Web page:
Some owners buy a motorcycle strictly for the ride, the thrill and adventure of the open road or the track, others pursue their own special version of the biker lifestyle, but, quite a few of us have an attraction to all things mechanical, especially those of the self propelled variety and we want to take them apart and make them our own. Motorcycles, because they expose so much to the eye and offer so many opportunities for wrenching, are particularly satisfying, but that requires tools, and a workspace, room to work and contemplate, … a garage.
Motorcycle Dream Garages takes us on a tour of 16 garages, some you would expect (Jay Leno’s Big Dog Garage) and many you might not. From well heeled enthusiasts able to spend as they wish to smaller, well used and very functional spaces. Each has a character all its own but they all focus on the motorcycle.
How many times, when working on your bike, have you imagined a shop with everything you need, all of the tools, benches, lifts, the dream garage? The examples in this book are the result of those thoughts turned into reality. Garages deep in the city where enthusiasts share space off the beaten path in warehouses known by very few. There is the fellow who uses several airplane hangars to house his collection and another with a packed garage filled with motorcycles and cars, a genuine AC Cobra among them. In the house, however, he’s placed an immaculate Cyclone board track racer in the dining room and a V8 Moto Guzzi with a dustbin fairing in the living room. Haven’t we all?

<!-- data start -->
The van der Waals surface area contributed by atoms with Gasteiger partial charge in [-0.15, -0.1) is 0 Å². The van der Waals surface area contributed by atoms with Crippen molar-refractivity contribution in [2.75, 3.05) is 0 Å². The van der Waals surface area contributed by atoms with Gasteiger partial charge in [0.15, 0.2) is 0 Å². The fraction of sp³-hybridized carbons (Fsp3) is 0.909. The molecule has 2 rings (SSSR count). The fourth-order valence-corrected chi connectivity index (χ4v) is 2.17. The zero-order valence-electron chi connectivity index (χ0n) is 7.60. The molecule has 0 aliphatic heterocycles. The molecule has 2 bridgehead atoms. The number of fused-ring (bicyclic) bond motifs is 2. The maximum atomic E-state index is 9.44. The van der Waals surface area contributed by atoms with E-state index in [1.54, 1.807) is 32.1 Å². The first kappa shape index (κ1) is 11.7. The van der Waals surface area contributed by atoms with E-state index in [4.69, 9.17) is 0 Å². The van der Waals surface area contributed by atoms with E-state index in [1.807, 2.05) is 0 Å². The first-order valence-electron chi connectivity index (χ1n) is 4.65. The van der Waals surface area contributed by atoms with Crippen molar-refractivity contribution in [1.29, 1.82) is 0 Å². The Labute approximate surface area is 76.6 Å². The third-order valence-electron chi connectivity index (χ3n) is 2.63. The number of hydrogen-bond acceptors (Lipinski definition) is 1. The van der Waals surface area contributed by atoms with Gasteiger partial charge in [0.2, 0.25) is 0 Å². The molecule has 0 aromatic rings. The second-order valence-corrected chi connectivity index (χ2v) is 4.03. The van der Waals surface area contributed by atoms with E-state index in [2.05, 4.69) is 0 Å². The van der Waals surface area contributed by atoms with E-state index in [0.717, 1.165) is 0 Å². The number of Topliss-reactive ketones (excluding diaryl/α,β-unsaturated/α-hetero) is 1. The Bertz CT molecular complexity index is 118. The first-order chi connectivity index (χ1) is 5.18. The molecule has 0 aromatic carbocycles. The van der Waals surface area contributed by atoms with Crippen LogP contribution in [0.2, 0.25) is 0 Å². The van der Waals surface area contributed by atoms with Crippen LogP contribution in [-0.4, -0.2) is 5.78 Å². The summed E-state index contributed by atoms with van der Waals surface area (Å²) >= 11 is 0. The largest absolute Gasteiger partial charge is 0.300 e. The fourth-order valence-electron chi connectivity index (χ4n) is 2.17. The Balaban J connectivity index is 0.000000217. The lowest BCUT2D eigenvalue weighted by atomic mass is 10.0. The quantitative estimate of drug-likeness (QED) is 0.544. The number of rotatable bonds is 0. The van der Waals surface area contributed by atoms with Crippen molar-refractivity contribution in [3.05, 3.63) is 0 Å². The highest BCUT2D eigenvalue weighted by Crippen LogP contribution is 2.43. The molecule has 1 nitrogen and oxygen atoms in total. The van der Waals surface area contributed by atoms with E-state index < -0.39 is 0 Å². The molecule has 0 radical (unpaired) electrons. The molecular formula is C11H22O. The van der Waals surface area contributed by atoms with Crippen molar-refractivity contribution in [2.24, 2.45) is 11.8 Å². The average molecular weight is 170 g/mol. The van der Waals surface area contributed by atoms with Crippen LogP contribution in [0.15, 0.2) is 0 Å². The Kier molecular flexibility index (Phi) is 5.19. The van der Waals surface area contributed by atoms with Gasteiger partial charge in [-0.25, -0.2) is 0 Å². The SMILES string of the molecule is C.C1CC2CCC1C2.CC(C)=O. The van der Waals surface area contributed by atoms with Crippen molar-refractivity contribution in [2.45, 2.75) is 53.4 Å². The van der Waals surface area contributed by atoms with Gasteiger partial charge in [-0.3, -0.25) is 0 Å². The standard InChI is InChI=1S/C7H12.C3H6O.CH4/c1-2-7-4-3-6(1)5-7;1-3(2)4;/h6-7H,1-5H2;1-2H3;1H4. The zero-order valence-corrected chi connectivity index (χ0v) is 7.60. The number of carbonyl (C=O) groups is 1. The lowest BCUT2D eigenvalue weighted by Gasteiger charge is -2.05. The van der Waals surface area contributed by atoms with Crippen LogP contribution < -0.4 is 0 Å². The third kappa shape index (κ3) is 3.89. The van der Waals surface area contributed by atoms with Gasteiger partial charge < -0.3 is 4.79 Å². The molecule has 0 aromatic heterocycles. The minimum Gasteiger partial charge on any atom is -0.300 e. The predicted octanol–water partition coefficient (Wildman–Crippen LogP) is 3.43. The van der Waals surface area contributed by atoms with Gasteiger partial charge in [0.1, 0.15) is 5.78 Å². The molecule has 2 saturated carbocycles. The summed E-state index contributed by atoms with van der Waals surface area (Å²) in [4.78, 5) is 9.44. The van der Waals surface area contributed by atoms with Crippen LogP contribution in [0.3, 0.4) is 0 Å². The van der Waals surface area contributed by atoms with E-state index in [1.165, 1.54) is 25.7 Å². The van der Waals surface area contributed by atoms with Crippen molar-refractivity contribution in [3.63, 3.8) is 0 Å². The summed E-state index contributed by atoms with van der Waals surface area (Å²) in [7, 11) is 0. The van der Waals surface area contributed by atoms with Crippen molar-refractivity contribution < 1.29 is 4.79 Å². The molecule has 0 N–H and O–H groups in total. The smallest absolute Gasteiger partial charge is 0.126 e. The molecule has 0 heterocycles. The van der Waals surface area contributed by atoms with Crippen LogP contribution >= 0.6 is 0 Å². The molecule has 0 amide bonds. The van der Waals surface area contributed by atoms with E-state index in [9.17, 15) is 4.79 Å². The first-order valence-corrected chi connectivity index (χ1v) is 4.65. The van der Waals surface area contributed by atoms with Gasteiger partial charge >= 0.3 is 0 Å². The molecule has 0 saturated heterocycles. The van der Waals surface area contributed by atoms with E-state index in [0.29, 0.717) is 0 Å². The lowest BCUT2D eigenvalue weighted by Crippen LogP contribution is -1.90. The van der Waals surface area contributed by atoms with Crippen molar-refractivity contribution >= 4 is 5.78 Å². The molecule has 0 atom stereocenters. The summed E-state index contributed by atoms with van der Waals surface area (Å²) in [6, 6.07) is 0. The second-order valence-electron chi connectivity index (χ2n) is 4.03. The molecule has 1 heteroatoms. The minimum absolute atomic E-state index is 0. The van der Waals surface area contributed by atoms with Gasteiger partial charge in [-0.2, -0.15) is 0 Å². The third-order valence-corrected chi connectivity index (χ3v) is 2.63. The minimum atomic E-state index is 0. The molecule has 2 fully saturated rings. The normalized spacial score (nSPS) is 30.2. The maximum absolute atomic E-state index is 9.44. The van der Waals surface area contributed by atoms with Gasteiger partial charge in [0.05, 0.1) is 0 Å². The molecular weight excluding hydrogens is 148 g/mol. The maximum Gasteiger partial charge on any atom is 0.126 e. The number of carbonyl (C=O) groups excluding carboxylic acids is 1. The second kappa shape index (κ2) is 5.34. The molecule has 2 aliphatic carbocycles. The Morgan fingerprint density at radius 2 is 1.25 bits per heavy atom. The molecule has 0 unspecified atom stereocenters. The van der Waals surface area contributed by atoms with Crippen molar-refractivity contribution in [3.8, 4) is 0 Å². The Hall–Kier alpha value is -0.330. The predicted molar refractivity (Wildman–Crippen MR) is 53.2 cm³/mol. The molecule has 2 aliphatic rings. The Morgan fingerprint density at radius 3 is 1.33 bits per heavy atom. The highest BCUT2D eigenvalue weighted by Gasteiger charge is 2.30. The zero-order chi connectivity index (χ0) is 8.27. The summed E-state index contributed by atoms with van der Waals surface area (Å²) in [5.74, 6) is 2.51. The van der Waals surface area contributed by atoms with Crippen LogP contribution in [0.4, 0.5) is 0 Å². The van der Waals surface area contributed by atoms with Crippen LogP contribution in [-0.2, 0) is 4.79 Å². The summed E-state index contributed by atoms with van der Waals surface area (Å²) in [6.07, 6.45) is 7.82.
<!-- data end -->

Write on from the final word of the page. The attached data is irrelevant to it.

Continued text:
In stark contrast are the working garages that just evolved, ex racers or mechanics that took a lifetime to gather tools, parts and old motorcycles and brought them all together in a workspace that looks and feels right. They’re the kind of place you would immediately find comfortable if you’re familiar with a wrench and like old bikes. This book is more than an endless parade of high dollar motorcycle shrines, it also shows places where bikers of all sorts can do serious work they’re passionate about.
This book is not a “how to,” there are no plans or parts lists, the point is to show you how other motorcyclists have built space or found space to work on their rides. Sure, some of these garages are beyond what most of us will ever have, after all, they are called “dream garages,” but the ability to peek inside spaces you would never otherwise see makes this book pretty cool and it just might give you new appreciation for some space you do have, you only have to pull out all of the junk that’s in there now and fill it with tools, lights and your bike. It might be small or a bit crowded, but with a little work and a vision of the possibilities, you, too, could have your own version of a motorcycle dream garage.
Link: Motorcycle Dream Garages